Jesus Creed

“Everything,” Tom Wright says in his intro to Romans 9–11, “about Romans 9-11 is controversial…. CH Dodd, notoriously, regarded it as an old sermon that Paul happened to have by him” (620). Many today, including Wright, think these three chps are the climax of the letter. Could it be that the New Perspective’s focus on the Israel-Gentile dynamic uncovers a more significant role for Romans 9–11 that was largely squashed by the more traditional view?
I know I was largely trained with Romans 9–11 as an interlude between Romans 1–8 and 12–16. I’m keen on seeing what Wright makes of these chps, though I suspect we’ve already seen much of it.
What has God been doing with Israel? is the question of these chps.
Paul was not, Wright argues, wrestling either with the pope at Luther’s time nor Hitler now more than sixty years ago. Nor is Paul writing a treatise on pluralism: he grieves over the state of his fellow Jews. Nor is he writing something about “two covenants.”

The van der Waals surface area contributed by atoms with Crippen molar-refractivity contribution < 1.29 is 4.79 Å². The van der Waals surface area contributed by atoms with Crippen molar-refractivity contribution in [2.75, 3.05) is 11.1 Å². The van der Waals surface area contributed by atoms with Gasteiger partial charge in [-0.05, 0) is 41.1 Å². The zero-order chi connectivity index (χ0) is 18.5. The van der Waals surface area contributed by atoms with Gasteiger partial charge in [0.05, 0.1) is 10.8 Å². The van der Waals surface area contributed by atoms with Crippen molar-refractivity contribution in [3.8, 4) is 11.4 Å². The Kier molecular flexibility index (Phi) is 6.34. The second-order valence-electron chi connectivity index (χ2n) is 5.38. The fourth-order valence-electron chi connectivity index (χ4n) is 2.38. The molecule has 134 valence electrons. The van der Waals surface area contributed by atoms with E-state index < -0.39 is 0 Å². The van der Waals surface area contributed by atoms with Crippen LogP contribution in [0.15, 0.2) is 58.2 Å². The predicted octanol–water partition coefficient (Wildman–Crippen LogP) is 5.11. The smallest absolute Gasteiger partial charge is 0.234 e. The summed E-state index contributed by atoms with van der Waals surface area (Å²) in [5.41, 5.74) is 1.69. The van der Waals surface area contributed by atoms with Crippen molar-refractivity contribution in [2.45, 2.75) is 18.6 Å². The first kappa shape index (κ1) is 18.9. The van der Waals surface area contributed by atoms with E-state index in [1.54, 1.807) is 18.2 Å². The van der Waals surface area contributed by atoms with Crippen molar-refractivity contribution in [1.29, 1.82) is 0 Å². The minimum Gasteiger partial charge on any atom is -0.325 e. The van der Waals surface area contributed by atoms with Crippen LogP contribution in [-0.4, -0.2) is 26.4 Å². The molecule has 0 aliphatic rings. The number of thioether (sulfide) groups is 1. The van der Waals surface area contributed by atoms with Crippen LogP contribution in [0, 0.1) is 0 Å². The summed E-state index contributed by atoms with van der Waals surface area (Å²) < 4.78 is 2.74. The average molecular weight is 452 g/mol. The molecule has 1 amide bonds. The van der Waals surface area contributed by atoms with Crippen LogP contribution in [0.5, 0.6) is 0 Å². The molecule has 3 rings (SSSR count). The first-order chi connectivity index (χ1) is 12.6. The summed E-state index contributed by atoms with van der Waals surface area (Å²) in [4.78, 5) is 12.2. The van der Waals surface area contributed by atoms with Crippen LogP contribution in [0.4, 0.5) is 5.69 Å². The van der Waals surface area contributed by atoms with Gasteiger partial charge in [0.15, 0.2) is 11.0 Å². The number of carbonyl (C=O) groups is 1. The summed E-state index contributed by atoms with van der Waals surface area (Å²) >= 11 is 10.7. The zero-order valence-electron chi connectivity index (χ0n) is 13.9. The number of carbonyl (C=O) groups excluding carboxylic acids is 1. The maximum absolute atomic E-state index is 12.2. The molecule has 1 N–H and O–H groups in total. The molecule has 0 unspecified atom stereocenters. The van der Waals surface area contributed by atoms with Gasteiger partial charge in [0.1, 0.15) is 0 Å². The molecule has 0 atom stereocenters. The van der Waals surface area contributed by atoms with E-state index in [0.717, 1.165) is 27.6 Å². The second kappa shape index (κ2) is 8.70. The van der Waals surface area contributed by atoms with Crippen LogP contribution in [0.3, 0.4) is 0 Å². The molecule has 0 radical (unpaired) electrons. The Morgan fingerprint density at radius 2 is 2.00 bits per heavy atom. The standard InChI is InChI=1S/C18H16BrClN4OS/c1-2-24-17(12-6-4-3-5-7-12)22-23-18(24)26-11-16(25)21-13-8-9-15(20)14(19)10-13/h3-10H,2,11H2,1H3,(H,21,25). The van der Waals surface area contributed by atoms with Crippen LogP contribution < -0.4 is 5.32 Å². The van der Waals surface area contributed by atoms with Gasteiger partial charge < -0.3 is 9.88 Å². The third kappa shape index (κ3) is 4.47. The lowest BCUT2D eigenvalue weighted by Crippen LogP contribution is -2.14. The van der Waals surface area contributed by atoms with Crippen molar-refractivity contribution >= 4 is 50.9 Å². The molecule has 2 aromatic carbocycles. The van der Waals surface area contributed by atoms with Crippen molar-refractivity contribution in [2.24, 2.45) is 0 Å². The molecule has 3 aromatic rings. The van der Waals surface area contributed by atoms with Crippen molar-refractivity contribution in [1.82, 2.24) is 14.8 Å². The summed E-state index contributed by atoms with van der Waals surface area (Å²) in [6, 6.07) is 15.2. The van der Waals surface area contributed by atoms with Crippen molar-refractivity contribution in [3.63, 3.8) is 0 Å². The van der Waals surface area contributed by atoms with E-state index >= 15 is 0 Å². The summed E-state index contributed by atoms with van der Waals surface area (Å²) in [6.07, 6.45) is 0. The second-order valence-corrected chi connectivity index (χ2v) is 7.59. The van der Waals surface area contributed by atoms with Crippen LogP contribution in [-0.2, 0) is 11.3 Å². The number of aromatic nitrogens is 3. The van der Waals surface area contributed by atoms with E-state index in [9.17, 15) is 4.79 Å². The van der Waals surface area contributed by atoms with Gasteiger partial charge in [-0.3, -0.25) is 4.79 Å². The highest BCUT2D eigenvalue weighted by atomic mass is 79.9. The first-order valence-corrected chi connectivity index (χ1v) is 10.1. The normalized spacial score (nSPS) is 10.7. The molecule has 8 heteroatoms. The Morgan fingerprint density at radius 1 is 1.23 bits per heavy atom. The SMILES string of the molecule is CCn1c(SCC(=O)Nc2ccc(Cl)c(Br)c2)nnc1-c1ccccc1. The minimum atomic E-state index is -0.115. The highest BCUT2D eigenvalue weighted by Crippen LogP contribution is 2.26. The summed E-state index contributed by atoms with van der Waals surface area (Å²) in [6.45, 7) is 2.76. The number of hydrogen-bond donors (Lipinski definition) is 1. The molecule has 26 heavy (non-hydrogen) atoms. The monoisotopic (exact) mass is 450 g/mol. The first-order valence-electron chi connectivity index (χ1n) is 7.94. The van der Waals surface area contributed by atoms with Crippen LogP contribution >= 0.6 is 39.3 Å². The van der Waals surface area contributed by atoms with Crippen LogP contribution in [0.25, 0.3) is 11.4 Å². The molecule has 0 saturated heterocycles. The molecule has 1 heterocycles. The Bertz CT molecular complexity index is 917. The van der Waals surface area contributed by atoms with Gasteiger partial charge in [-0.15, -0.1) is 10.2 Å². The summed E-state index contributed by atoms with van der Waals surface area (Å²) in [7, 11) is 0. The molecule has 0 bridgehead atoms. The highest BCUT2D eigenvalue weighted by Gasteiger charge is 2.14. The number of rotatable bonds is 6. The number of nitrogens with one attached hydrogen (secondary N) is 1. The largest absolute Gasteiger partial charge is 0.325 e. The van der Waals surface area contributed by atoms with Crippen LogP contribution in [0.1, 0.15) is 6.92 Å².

Two questions are found in Romans 9–11: the question of unbelieving Israel and the question of God’s faithfulness. Israel’s refusal to believe the gospel challenges God’s faithfulness to Israel. Thus, Wright is back to his favorite theme in Romans: the righteousness of God as God’s covenant faithfulness. And the question of Israel has been central to chps. 1–8.
To respond, Paul tells Israel’s story from Abraham to Paul’s present day. And God, Paul says, still intends to save ethnic Jews (623). And this story Paul tells undercuts the pretensions of Rome.

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